The short answer is, make the holes as large as you can and cover them with a screen and/or hide them in the background (i.e. create an overhang with the hole under/behind). Or, make more smaller holes. Given what I've calculated below in the long answer using reasonable assumptions for the amount of flow you might have going through the intakes to filter a 125g, I'd say you're probably going to want to make your intake holes through the background larger than 1 inch. You're probably going to want at least 2 inch holes. Keep reading for the long answer and the math that you can use to calculate the hole size. Or at least post your filter flow rate and I can give you a more informed short answer.

The long answer depends on how much flow needs to go through the hole(s) (and fair warning, the long answer is long and involves math/algebra). Then you'd want to decide how much you can allow the water level in the chamber behind the hole to drop. In order to flow through the hole, a pressure differential needs to be created and the way that is created is by having a different water level on either side of the hole. So your intake pulls water out of the chamber behind the hole, causing the water level to drop. When the water level drops, water is pulled from the tank through the hole into the chamber. The water level in the chamber will drop until a pressure differential is generated large enough to cause the flow through the hole to equal the flow through the intake. The larger the hole, the less the water level needs to drop. If the hole is large enough, the drop in water level will be insignificant.

What you have is the engineering equivalent of a submerged orifice:

The equation at the bottom is what you want to use.

- Q is the flow you need to pass through the hole. With a filter you usually know Q in gph. This needs to be converted to in^3/s for this equation to work. [gph]*231[in^3/gal]/60[min/hour]/60[sec/min] = [in^3/s][/*]
- C is what's referred to as the discharge coefficient and is usually .6 to .7[/*]
- a is the area of the hole. the area of a circular hole is pi*r^2. so a 1 inch diameter hole has an area of pi*.5^2 = .7854 in^2[/*]
- g is the gravitational constant which is 386 in/s^2[/*]
- delta h is then how much the water level will drop in the chamber behind the hole.[/*]

delta h is your unknown and a is what you can control, your variable. The rest of the terms are constant. You can rearrange the equation to solve for delta h like below. Or, if you know what you want delta h to be, you can rearrange to solve for what your hole area a needs to be.

idk what your filter flow is but for a 125 let's say you've got 1000gph split between the 2 intakes so 500gph flowing through the 1 inch hole. Doing the unit conversions and math, the water level in the chamber behind the hole would drop 6 inches lower than the water level in the main part of the tank (using .6 for C). So that would tell you how low the filter intake needs to be or how far to submerge the heater.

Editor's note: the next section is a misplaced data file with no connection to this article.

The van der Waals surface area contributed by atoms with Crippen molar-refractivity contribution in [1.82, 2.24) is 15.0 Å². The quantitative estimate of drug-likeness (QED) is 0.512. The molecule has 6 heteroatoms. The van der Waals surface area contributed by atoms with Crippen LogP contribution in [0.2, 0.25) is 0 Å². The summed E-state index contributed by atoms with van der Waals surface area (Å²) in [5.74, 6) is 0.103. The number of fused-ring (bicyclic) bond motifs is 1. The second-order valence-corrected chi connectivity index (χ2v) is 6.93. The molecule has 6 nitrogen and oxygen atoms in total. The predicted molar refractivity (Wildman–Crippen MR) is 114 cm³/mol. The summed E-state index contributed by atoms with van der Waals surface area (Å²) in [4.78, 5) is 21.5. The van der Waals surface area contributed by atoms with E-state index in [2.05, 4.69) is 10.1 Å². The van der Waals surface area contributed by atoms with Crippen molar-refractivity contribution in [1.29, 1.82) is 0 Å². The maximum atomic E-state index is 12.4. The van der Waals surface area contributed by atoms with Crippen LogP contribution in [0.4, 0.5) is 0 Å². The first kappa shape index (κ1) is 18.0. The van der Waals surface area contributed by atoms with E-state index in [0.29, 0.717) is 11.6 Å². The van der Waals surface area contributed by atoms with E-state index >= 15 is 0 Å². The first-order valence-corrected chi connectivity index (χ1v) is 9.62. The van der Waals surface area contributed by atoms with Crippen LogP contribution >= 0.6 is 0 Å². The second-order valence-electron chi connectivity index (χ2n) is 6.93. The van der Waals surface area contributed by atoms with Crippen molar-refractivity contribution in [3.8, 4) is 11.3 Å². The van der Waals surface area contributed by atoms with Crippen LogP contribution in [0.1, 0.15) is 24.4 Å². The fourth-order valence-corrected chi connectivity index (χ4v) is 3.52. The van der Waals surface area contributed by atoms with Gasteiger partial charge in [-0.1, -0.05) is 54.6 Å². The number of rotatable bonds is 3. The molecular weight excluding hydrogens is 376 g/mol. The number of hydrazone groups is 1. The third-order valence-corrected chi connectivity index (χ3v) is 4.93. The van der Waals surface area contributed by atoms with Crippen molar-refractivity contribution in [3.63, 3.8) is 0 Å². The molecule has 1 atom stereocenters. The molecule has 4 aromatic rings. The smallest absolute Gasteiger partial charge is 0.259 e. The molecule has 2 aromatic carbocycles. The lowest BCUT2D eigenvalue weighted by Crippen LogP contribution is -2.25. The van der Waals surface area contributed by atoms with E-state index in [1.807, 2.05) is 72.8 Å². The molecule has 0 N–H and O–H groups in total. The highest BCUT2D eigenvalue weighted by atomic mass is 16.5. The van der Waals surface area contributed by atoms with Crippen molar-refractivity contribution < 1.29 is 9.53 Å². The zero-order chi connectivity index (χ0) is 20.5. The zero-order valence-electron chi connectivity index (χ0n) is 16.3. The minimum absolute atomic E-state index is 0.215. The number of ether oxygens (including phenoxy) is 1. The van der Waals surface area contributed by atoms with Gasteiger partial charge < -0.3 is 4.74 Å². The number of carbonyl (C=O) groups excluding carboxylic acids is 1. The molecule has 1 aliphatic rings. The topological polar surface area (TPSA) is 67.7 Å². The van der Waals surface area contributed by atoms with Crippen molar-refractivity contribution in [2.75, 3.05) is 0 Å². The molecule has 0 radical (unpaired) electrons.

Delta h is proportional to the square of the flow rate so if your flow is more than what I've assumed, delta h will increase quickly. If your flow is twice what I've assumed for example, delta h will be 4x larger (24inches). You can see that a 1inch hole quickly becomes inadequate. If flow is half what I've assumed, h will be 1/4x as large (1.5inches).

The good new is that delta h is also inversely proportional to the square of the hole area. And, hole area is proportional to the square of the hole diameter. So if you made your hole 2 inches in diameter instead of 1 inch, the area of the hole would be 4x larger, and the delta h would be inversely squared that, or 1/16x as large. So for the same 500gph flowing through a 2inch hole instead of a 1 inch hole, the delta h would only be 3/8 inch rather than 6 inches. Then doing the same sensitivity study on flow, if flow was 1000gph instead of 500gph, delta h would be 1.5 inches. etc.

Another consideration: if you wanted to stick with 1 inch holes only, you could simply add more holes to achieve the same effect on delta h as a single 2 inch hole. But remember when we went from a 1 inch hole to a 2 inch hole, the hole area got 4x larger. So intuitively, you'd need four 1 inch holes to have the same effect as a single 2 inch hole.

If you're comfortable with doing the math, you can use the equations I gave you to size your intake holes. if you know what you want to limit delta h to, you can use the 2nd equation and solve for a instead, and then figure out what size and number of holes gives you that a. As an optimization problem, the goal may be to minimize delta h. since all you really have control over is size and number of intake holes, minimizing delta h means maximizing a. This circles back to the simple answer I gave at the top: make the holes as big as possible.

If you don't want to do the math yourself, just post your filter flow rate and how far you'd be ok with the water dropping in the intake chamber behind the hole and I can run the numbers.